"The moment they click that shutter, the magic is there. And that's what I look for."
November 29, 2010 1:25 PM   Subscribe

"When I look for images, I look for something that makes you almost uncomfortable in your own skin—something that makes you observe more intently," Foster says. "That's when I know I have something that's more than just a snapshot." John Foster is a graphic design and communications professional by day, and joined by his wife as collectors of "vernacular photographs" by night. Their collected photographs have been featured at art galleries and museums, and John has worked with others to curate outsider art shows. If that wasn't enough, his collections extend beyond found photos, as previsusly featured on the blue (and as inspiration for another post).
posted by filthy light thief (10 comments total) 21 users marked this as a favorite
Is it art to collect other people's art? An interesting question. At the same time, I envy his position... I've always wanted to describe my vocation as 'professional appreciator'.
posted by FatherDagon at 1:44 PM on November 29, 2010 [2 favorites]

FatherDagon - from what I've read, the Fosters have a collection, and the shows of their photographs are "curated" by John or the couple, with some sort of indication that the photos are from anonymous (unintentional) artists.

Also, a belated credit for the post: thanks to Miko for her post on MetaChat.
posted by filthy light thief at 2:02 PM on November 29, 2010 [2 favorites]

I'm really appreciating those, thanks out to filthy light thief and Miko.
posted by StickyCarpet at 2:16 PM on November 29, 2010

Really love these, thanks for the link.
posted by jetsetsc at 2:19 PM on November 29, 2010

Sorry, I should have phrased my comment better - I didn't think they were actively claiming authorship of the works they curated. My thought was more about the seemingly recent rise of the 'found art' genre of collections - old photos, odd notes, bits and pieces of anonymously-created flotsam. They're removed from whatever their mysterious original context was, and given new framing based entirely on the commentary and collection they're presented in, at the selective whim of whomever is serving as 'curator'.

To some extent, these curators are posed as the artists, however, in that they are the avenues from which these works reach an audience, and it is through the facets these curators wish to reveal that the audience observes the works. It's an interesting scenario..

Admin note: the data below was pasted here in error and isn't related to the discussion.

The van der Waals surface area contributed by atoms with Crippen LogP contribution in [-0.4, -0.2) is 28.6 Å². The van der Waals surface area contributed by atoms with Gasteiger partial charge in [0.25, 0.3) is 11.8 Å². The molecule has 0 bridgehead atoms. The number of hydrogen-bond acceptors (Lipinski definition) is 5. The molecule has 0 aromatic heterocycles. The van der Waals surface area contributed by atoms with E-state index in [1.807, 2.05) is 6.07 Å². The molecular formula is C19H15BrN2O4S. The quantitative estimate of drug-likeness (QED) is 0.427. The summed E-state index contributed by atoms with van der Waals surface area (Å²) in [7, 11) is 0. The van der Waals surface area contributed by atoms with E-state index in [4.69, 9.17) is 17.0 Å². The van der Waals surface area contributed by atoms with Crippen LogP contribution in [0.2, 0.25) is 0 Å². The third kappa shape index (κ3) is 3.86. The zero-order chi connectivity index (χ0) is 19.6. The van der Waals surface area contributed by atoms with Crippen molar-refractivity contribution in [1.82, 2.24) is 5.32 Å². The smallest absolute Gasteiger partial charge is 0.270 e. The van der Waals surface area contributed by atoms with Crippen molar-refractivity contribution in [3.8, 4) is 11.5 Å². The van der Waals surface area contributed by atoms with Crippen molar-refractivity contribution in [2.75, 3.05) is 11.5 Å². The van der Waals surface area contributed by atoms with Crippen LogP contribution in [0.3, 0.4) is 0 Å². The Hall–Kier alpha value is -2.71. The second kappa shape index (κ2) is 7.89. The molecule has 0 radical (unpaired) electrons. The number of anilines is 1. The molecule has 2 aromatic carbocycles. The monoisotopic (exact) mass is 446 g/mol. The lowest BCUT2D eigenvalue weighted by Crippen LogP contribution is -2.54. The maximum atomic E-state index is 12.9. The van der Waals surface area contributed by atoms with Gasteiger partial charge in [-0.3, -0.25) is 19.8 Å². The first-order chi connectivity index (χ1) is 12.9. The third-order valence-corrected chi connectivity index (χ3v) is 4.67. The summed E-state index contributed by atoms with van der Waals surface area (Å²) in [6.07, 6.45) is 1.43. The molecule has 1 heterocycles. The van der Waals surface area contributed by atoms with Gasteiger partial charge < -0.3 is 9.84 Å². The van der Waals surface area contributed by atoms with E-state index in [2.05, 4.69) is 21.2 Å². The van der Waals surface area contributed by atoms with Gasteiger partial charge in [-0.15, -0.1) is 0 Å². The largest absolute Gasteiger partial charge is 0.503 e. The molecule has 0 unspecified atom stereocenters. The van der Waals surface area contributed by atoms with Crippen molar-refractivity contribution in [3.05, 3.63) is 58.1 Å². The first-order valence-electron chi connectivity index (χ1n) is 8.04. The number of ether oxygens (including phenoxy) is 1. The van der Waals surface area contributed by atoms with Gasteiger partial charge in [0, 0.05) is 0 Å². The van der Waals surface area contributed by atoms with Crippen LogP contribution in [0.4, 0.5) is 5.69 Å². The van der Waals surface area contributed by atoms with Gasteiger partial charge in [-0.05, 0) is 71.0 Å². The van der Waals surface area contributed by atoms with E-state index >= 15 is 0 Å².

posted by FatherDagon at 2:27 PM on November 29, 2010 [1 favorite]

Those are some fabulous photos. And a much more interesting hobby than just say, collecting commemorative spoons.
posted by Theta States at 2:30 PM on November 29, 2010

The idea of curator as artist is interesting, and reminded me of the All Tomorrow's Parties festivals, curated by a new artist each year. The curator sets the mood with work by third parties. ATP gains notoriety for the curators, but the selections themselves can stand alone.
posted by filthy light thief at 3:04 PM on November 29, 2010

I don't quite understand the copyright notice. You buy a scrapbook at a yard sale, scan the photos and claim copyright? That's pretty hilarious. Because, heaven forbid someone should use these pictures without the permission of the creators. Oops.
posted by Ideefixe at 5:11 PM on November 29, 2010 [1 favorite]

Thanks for the more nuanced explanation of your thoughts, FatherDagon. As an admirer of the Dadaists, and of Warhol's general attitudes towards art, I'd have to agree: presentation of art can be art, and can even exceed the original works in importance.
posted by IAmBroom at 7:32 PM on November 29, 2010

I just now realized that there are three interesting essays on the "vernacular photographs" site, Accidental Mysteries: "Accidental Mysteries", by John Foster; "Everybody’s Photography", by Edward M. Gomez; and "Curator’s Statement", by Olivia Lahs-Gonzales, Director of the Sheldon Art Galleries in St. Louis, Missouri. More interesting insight into curating collections of found photos.
posted by filthy light thief at 9:50 PM on November 29, 2010

« Older Lebron Rise   |   With a bullet. Newer »

This thread has been archived and is closed to new comments